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    4. Pete I'm so sorry to hear that. I hope you can find some peace while you're away. Running in beautiful places as you are I'm sure will be the best thing you could do.

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    5. Very sorry to hear this. My deepest sympathies to you and yours. Glad to hear that you have been finding a bit of solace in your running.

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    6. Really sorry for your loss Pete. Glad you're with loved ones...look after each other. x

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    7. Thanks everyone for your kind words and thoughts. It's a bit difficult being so far away when things need doing. The good news is that my brothers and sister are happy for the funeral to go ahead the day after I get home. I had told them I wanted us all to be there and they agreed. A weight off my mind. Now I need to run again and find some head space.

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    8. I'm so sorry to hear this Pete, it must be difficult being so far away. I'm glad you're with loved ones and as Ruby said, have some lovely backdrops to run and help come to terms with you mother's passing. It's comforting to know that you will be there for the funeral and meet up with your brothers and sister. This is when running comes into it's own, it can be yours, whatever you need it to be and when, it's a gift we've been given, lean on it and let it help you.

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    9. So sorry, Pete. Hope the running helps, good to have some outlet. Hard to be remote from the rest of the family I'm sure. Virtual hugs from your Strava/blogs pals there if needed.

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    10. Really sorry to hear this Pete - look after yourself...

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    11. My condolences BHP to you and your extended family! I hope running can provide you with an outlet for your grief! Take care of yourself!

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    12. I'm so sorry for your loss. Whilst obviously running can't (and arguably shouldn't) take the pain away, I'm glad you have a space for your thoughts. x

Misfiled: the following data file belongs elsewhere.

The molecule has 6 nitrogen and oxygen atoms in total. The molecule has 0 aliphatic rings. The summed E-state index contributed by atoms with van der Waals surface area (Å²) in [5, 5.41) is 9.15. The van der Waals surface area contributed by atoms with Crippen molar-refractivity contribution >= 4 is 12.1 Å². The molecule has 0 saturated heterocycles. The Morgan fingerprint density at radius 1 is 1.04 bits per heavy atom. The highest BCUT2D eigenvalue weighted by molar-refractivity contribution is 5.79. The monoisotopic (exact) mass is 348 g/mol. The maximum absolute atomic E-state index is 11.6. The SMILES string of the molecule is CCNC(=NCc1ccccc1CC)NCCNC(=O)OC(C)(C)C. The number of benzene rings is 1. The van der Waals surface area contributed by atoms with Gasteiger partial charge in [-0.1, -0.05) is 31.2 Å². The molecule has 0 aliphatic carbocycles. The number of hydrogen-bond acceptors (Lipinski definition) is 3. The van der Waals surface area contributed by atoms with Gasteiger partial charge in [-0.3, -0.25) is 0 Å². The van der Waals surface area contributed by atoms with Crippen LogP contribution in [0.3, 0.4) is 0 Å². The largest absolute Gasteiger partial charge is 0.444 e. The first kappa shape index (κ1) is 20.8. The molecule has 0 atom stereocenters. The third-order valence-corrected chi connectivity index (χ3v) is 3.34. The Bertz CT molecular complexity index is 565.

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    13. Oh no, that is very sad news. It must be hard to be so far away. I'll be thinking of you.

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    14. I'm sorry for your loss BHP - my thoughts are with you and your family at this time.

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    15. So sorry to hear that, Pete. Even though you're far from home, you've got family around you (and much support on here) and you're in a lovely part of the US at its loveliest time of year. Your mum will be there for you in the falling leaves and the long shafts of late season sunlight.

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    16. Really sorry Pete, I lost my dad 5 weeks ago and was 4 days away from traveling to see him. It's hard, but being able to attend the funeral really helped me say goodbye, so I'm glad you'll be able to be present for that.

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    17. Pete, sorry to hear of your loss. My Dad died in July and running has been a big help. Thoughts are with you from me and many. Jim

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    18. Pete, so sorry to hear your bad news. Good that you are surrounded by family. Thinking of you.

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    19. So sorry to read this Pete. My thoughts are with you at this sad time.